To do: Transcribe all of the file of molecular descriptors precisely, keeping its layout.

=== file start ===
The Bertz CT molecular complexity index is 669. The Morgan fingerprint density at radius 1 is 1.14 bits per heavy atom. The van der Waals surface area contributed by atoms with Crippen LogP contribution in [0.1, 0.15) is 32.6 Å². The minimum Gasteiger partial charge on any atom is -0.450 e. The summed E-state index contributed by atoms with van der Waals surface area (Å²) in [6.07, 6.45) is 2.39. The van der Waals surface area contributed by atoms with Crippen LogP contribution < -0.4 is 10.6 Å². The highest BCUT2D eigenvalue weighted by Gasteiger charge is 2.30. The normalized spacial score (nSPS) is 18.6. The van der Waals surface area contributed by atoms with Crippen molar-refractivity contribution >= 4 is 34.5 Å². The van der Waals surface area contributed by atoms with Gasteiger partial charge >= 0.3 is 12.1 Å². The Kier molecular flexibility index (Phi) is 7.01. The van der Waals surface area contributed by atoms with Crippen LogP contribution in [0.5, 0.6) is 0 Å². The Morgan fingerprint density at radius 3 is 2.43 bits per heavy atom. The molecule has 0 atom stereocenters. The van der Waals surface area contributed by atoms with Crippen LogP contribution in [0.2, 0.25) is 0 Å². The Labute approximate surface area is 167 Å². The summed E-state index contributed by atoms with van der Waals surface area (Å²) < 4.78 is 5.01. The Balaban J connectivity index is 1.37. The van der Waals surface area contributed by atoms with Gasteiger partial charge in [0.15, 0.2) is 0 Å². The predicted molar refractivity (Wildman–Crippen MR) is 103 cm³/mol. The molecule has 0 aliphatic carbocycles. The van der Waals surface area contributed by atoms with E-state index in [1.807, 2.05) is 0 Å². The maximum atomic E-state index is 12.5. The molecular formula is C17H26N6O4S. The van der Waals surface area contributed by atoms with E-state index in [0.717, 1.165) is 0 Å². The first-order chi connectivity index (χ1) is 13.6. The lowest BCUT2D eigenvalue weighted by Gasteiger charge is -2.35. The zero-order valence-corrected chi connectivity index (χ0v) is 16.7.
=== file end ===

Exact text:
The Bertz CT molecular complexity index is 669. The Morgan fingerprint density at radius 1 is 1.14 bits per heavy atom. The van der Waals surface area contributed by atoms with Crippen LogP contribution in [0.1, 0.15) is 32.6 Å². The minimum Gasteiger partial charge on any atom is -0.450 e. The summed E-state index contributed by atoms with van der Waals surface area (Å²) in [6.07, 6.45) is 2.39. The van der Waals surface area contributed by atoms with Crippen LogP contribution < -0.4 is 10.6 Å². The highest BCUT2D eigenvalue weighted by Gasteiger charge is 2.30. The normalized spacial score (nSPS) is 18.6. The van der Waals surface area contributed by atoms with Crippen molar-refractivity contribution >= 4 is 34.5 Å². The van der Waals surface area contributed by atoms with Gasteiger partial charge >= 0.3 is 12.1 Å². The Kier molecular flexibility index (Phi) is 7.01. The van der Waals surface area contributed by atoms with Crippen LogP contribution in [0.5, 0.6) is 0 Å². The Morgan fingerprint density at radius 3 is 2.43 bits per heavy atom. The molecule has 0 atom stereocenters. The van der Waals surface area contributed by atoms with Crippen LogP contribution in [0.2, 0.25) is 0 Å². The Labute approximate surface area is 167 Å². The summed E-state index contributed by atoms with van der Waals surface area (Å²) < 4.78 is 5.01. The Balaban J connectivity index is 1.37. The van der Waals surface area contributed by atoms with Gasteiger partial charge in [0.15, 0.2) is 0 Å². The predicted molar refractivity (Wildman–Crippen MR) is 103 cm³/mol. The molecule has 0 aliphatic carbocycles. The van der Waals surface area contributed by atoms with E-state index in [1.807, 2.05) is 0 Å². The maximum atomic E-state index is 12.5. The molecular formula is C17H26N6O4S. The van der Waals surface area contributed by atoms with E-state index in [0.717, 1.165) is 0 Å². The first-order chi connectivity index (χ1) is 13.6. The lowest BCUT2D eigenvalue weighted by Gasteiger charge is -2.35. The zero-order valence-corrected chi connectivity index (χ0v) is 16.7.